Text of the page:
FELDMAN, WILHELM (1868–1919), Polish author and critic. Born in Zbaraz, Galicia, he was of ḥasidic origin, but advocated assimilation and was in fact converted before his death. As editor of the Cracow monthly Krytyka (1901–14) and as a literary critic, Feldman was prominent in the progressive literary movement, Mloda Polska ("Young Poland"). His critical works include Współczesna literatura polska ("Con-temporary Polish Literature," 1903, 19308), a study which roused considerable controversy owing to his radical opinions; and Współczesna krytyka literacka w Polsce ("Contemporary Literary Criticism in Poland," 1905). Among Feldman's political books are Stronnictwa i programy polityczne w Galicji, 1846–1906 ("Political Parties and Programs in Galicia 1846–1906," 2 vols., 1907); and Dzieje polskiej myśli politycznej w okresie porozbiorowym ("History of Polish Political Thought since the Partitions," 3 vols., 1920). Although Feldman wrote novels on Jewish themes, his unsympathetic attitude became increasingly evident. Two works on Jewish problems were Asymilatorzy syoniści i polacy ("Assimilationists, Zionists and Poles," 1893); and Stosunek Adama Mickiewicza do Żydów ("Mickiewicz's Attitude to the Jews," 1890).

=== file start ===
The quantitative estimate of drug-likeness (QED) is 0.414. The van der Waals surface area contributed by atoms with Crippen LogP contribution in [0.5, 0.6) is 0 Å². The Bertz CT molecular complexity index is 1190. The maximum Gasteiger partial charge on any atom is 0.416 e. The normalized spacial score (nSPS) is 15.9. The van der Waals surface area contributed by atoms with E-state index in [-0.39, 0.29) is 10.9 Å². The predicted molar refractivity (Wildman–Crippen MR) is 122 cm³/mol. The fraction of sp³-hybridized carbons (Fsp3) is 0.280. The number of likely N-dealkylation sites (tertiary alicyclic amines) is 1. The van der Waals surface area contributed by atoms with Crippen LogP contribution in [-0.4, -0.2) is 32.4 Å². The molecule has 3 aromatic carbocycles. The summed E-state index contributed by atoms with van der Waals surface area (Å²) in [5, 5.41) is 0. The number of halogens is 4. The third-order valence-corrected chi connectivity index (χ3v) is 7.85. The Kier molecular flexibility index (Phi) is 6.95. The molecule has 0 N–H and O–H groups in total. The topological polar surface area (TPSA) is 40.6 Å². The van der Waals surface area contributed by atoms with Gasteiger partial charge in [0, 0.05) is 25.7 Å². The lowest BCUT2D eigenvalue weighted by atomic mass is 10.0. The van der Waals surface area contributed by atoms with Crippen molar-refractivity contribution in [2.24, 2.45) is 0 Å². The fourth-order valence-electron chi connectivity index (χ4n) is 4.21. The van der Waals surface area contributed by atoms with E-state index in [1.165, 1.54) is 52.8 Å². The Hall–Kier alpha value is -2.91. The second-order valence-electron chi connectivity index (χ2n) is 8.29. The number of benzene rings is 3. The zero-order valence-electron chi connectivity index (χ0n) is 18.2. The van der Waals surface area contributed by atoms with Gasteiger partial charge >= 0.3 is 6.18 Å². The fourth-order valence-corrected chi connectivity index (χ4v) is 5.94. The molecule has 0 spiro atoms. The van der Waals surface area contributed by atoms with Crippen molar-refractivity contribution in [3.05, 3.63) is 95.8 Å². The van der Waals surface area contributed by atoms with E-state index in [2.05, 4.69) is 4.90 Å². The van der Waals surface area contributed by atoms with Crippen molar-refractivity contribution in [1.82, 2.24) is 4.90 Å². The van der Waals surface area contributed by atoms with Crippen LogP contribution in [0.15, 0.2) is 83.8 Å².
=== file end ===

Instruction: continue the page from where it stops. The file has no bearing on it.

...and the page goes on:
Wilhelm Feldman's son józef (1899–1946), historian, was professor at the Jagellonian University of Cracow. His books include Polska i sprawa wschodnia 1709–1714 ("Poland and the Eastern Question 1709–1714," 1926) and Problem polsko-niemiecki w dziejach (1946, tr. of previous version Polish-German Antagonism in History, 1935).
Pamęci Wilhelma Feldmana (1927), incls. bibl.; E. Mendlesohn, in: Slavic Review, 18 (1969), 577–90; Księga Pamiątkowa ku czci Józefa Feldmana (= K. Tymieniecki and Z. Woyciechowski (eds.), Roczniki Historyczne, no. 18, 1949), incls. French summaries; Polski Słownik Biograficzny, 6 (1948), 396–404. add. bibliography: E. Mendelsohn, "Wilhelm Feldman ve-Alfred Nosig, Hitbollut ve-Ẓiyyonut be-Lvov," in: Galedii, 89–111.